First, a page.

It was the longest four seconds of my sports writing life.
We’ve all seen some version of that play out – an out-of-bounds play late in the game. Not quite routine, but we see them often enough.
And from my perspective as someone who’s working when people are playing, a shot to win a tie game is a much better proposition than a win-lose scenario.
A missed buzzer-beater in a tie game simply means overtime and, from my point of view, some timeouts and stoppages to figure out what’s going on as I try to cobble together a story that makes sense.
That’s an “any given Tuesday” thing in the NBA.
But when a franchise’s history is hanging in the balance, and what felt like the psyche of an entire city if not the country?
Those roughly four seconds from when the ball leaves Leonard’s fingertips to when it finally stops bouncing and drops felt like an eternity, punctuated by an avalanche.
As a sportswriter at heart who plays a TV guy on TV, the expectation is my column about the game everyone is watching should be filed as close to the final buzzer as possible. We’re talking on the buzzer — actually a horn in the NBA — or minutes afterwards.
You get a chance to tidy things up in a second draft that includes quotes, colourful details and whatever else you can gather following the game in locker rooms and other player availabilities, but that first one is written on the fly.
It’s a far cry from working in the ICU during a pandemic — or even stocking grocery store shelves, to be honest — but it has its stresses and requires tricks of the trade beyond simply typing fast, which absolutely helps and is not my strength.
The closer the game, the trickier the task to the point that in really tight contests a lot of writers will work on two stories simultaneously — one if team A wins, another if team A loses — flipping back-and-forth as the fourth quarter (or third period or final innings) play out.
The result is millions of words written about the outcomes of deciding games that sit on laptops all over the world that were never published — a complete alternate sports reality where the Blue Jays don’t win Game 6 in 1993, Kerry Fraser doesn’t blow the Gretzky high stick call on Doug Gilmour that spring, Vince Carter’s shot against the Sixers in 2001 hits the rim and drops and Tom Brady and the Patriots don’t complete the Super Bowl comeback against the Falcons.
Pick your magical sports moment and there’s an either happier or sadder story — depending on your point of view — that never saw the light of day.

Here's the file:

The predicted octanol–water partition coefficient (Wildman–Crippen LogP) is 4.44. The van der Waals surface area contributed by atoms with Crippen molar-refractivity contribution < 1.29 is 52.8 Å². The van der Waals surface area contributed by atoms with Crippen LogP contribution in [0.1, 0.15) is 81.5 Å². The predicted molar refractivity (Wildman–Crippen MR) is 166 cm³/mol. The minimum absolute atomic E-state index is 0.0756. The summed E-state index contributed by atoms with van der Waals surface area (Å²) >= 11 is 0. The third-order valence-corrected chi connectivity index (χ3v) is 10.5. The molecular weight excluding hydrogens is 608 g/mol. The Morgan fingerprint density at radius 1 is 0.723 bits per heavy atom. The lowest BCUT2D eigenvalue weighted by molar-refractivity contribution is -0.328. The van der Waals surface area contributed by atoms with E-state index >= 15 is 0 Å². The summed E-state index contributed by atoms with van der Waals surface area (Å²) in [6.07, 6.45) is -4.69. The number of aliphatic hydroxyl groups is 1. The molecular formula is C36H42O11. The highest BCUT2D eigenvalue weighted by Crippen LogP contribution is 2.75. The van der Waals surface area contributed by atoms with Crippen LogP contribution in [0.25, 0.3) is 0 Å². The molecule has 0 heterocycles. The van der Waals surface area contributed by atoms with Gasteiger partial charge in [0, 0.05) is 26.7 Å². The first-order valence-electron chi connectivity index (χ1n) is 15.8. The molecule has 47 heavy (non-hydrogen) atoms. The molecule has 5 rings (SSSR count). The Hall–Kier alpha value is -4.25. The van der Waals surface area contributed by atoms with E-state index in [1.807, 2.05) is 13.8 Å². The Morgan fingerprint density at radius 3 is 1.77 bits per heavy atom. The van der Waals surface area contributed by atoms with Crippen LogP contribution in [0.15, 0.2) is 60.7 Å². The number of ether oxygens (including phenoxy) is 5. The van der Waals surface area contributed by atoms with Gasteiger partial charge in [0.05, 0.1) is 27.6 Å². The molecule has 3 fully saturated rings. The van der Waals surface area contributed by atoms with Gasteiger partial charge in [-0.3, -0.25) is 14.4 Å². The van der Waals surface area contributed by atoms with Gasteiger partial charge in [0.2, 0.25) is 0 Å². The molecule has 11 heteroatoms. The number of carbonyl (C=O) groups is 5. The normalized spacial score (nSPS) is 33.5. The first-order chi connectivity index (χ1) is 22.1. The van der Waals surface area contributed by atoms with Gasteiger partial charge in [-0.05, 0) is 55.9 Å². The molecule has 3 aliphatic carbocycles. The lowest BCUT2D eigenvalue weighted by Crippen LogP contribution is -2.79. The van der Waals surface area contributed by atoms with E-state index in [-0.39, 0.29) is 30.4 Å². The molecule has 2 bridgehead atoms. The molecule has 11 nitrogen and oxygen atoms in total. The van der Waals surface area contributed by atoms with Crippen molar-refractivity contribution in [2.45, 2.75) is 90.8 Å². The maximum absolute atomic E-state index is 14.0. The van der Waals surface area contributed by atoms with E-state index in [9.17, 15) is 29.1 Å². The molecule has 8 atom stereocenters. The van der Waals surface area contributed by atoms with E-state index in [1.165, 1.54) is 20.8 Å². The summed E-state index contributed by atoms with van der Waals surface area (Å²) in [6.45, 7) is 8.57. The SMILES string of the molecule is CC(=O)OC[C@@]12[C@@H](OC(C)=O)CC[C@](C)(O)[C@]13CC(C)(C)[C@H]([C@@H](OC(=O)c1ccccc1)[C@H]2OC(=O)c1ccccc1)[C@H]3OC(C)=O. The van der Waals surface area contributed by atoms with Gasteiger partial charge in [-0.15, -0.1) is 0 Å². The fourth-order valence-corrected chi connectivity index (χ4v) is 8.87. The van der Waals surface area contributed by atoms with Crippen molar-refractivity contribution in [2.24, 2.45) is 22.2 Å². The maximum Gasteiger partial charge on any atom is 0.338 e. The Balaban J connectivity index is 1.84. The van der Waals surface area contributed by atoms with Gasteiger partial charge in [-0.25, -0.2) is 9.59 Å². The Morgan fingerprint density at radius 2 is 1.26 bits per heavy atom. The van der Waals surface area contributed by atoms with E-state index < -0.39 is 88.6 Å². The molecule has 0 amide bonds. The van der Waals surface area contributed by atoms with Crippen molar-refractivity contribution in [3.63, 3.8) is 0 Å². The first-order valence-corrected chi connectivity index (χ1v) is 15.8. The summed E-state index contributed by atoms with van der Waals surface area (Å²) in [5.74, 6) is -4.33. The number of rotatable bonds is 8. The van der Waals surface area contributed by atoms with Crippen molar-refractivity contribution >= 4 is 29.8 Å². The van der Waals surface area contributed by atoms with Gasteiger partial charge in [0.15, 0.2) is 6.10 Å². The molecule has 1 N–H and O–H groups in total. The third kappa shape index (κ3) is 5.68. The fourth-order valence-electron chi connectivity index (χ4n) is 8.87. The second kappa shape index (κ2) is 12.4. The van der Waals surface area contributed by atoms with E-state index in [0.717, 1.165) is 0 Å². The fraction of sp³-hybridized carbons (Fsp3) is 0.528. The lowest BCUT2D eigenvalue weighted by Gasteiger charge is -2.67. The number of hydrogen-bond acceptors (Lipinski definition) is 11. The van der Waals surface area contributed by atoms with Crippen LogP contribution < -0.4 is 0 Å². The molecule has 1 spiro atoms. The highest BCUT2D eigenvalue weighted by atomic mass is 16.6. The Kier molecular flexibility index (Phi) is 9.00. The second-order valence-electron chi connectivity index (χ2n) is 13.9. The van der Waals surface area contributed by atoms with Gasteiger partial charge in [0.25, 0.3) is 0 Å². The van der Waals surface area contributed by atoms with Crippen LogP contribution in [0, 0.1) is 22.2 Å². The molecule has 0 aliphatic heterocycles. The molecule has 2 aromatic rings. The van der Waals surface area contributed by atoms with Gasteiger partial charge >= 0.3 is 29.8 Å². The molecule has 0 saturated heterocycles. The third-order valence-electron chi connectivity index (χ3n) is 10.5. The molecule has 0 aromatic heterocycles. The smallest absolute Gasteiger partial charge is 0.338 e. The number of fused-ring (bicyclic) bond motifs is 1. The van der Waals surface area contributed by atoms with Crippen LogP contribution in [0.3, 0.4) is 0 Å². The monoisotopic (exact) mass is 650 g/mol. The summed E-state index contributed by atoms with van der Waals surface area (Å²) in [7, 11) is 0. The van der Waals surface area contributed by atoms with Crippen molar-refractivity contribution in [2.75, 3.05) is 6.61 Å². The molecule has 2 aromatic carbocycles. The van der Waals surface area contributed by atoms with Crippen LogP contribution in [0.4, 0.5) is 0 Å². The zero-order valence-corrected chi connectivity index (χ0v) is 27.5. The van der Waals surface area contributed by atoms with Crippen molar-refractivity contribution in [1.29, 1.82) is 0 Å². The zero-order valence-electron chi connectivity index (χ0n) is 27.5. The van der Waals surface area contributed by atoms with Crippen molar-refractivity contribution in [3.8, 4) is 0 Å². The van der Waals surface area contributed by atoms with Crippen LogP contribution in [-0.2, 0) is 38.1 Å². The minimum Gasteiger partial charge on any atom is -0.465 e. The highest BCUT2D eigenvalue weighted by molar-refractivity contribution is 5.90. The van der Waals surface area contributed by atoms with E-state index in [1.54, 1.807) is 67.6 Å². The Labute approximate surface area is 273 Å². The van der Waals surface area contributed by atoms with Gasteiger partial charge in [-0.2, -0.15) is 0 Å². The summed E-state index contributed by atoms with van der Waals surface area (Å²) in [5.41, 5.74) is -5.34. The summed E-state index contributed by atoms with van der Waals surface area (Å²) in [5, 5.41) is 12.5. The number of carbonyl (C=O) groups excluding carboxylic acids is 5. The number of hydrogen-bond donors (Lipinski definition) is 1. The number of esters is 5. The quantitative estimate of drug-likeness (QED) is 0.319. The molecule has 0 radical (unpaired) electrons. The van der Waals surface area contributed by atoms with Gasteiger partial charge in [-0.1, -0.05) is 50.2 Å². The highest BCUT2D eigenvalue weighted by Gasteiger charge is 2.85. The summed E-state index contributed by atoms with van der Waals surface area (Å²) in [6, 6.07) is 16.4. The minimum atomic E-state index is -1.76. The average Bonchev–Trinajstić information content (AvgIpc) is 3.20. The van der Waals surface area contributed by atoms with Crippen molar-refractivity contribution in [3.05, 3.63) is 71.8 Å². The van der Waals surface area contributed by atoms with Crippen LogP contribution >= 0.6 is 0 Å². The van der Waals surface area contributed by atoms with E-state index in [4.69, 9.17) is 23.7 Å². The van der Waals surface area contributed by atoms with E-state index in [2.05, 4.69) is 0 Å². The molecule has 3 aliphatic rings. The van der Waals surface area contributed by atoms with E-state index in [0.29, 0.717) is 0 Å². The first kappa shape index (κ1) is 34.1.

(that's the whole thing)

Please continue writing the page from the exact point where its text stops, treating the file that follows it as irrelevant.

One of the “best” stories I never wrote — at least officially — was my “Raptors win the title” column that was lined up and ready to go with a few minutes left in Game 5 of the NBA Finals with the Raptors up six. That became irrelevant after Steph Curry and Klay Thompson scored nine points in 95 seconds to send the series back to Oakland.
But back to “The Shot.” Since I was jumping in live to the post-game show with Brad Fay and Alvin Williams, I was watching from our broadcast position in section 105, which is kitty-corner to the Raptors bench — an excellent vantage point, it turned out.
I’m sitting there with my laptop open waiting for the unknowable to happen so I can jot the first thing that pops to mind, pray it makes sense, send to the folks at Sportsnet.ca and then close my laptop, pivot around to get on camera and try to make sense of it all on live television.
So, from a purely professional point of view, when Leonard’s shot — which was about 13/10 on the difficulty scale as he pushed hard right at full speed with Ben Simmons and then Joel Embiid in pursuit — hit the rim, I almost relaxed.
He missed. We’re going to overtime, and I have more time so sort out the mess I’d been typing into my computer.
Then it bounced again.
At this point, I was confused. I’d seen light around the backboard come on to signal the end of the game. The horn had sounded. The ball hadn’t gone in… what was going on?
Then it bounced again.
Damn. This ball might drop. This could get hairy.
I’ll always remember the silence in that moment. The entire fourth quarter had been a prizefight with the Raptors and Sixers trading body blows. Leonard had been great — on a rough, rough shooting night (10-of-30), he ended with a flourish, dropping 15 points on 6-of-9 shooting in his 10 minutes in the fourth. The crowd at Scotiabank Arena was locked in for every possession. It reminded me of watching Celtics-Lakers when I was a kid when the energy poured through the (crappy) TV.
But for these few beats, the arena was quiet.
By the third and fourth bounces, you could see the ball getting sucked into the rim as if the mesh were magnetized, but you never know, this is the Raptors trying to buck 25 years of sketchy history after all.
When it finally fell through, it was like the beat dropped in the world’s biggest club — unchoreographed yet perfectly synchronized, the whole arena exploded, acting as one.
I just started typing, hoping for the best:
“Bounce. Bounce. Bounce. Bounce.
It’s not a Dr. Seuss rhyme, but it’s a storybook ending unlike any you’re likely to see at Scotiabank Arena or anywhere else, anytime soon.”
That was what I came up with to top 1,500 or so words explaining the way and the how and why it all mattered.
And then I turned around, got mic’d up for TV and finally had a moment to take in all the faces.
No one was moving. Everyone wanted that moment to last forever. People were hugging, and clapping and cheering. Smiles were plastered on everyone, tears of joy running down the faces of some.
And I breathed.